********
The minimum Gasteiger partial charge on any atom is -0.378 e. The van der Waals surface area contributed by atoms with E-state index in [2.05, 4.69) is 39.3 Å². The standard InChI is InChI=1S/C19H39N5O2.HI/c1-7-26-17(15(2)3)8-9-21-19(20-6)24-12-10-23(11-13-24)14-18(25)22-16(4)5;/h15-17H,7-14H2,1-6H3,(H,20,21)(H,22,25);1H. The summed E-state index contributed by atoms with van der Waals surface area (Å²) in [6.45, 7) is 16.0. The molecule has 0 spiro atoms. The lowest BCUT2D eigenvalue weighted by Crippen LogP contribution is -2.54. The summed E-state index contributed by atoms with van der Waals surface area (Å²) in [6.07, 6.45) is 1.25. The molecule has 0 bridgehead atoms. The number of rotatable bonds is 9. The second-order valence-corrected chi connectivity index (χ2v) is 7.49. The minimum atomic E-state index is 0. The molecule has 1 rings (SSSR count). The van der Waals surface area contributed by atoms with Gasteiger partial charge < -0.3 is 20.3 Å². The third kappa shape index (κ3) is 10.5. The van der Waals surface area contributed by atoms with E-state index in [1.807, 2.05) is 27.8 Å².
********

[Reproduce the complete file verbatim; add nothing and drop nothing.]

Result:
The minimum Gasteiger partial charge on any atom is -0.378 e. The van der Waals surface area contributed by atoms with E-state index in [2.05, 4.69) is 39.3 Å². The standard InChI is InChI=1S/C19H39N5O2.HI/c1-7-26-17(15(2)3)8-9-21-19(20-6)24-12-10-23(11-13-24)14-18(25)22-16(4)5;/h15-17H,7-14H2,1-6H3,(H,20,21)(H,22,25);1H. The summed E-state index contributed by atoms with van der Waals surface area (Å²) in [6.45, 7) is 16.0. The molecule has 0 spiro atoms. The lowest BCUT2D eigenvalue weighted by Crippen LogP contribution is -2.54. The summed E-state index contributed by atoms with van der Waals surface area (Å²) in [6.07, 6.45) is 1.25. The molecule has 0 bridgehead atoms. The number of rotatable bonds is 9. The second-order valence-corrected chi connectivity index (χ2v) is 7.49. The minimum atomic E-state index is 0. The molecule has 1 rings (SSSR count). The van der Waals surface area contributed by atoms with Gasteiger partial charge < -0.3 is 20.3 Å². The third kappa shape index (κ3) is 10.5. The van der Waals surface area contributed by atoms with E-state index in [1.807, 2.05) is 27.8 Å².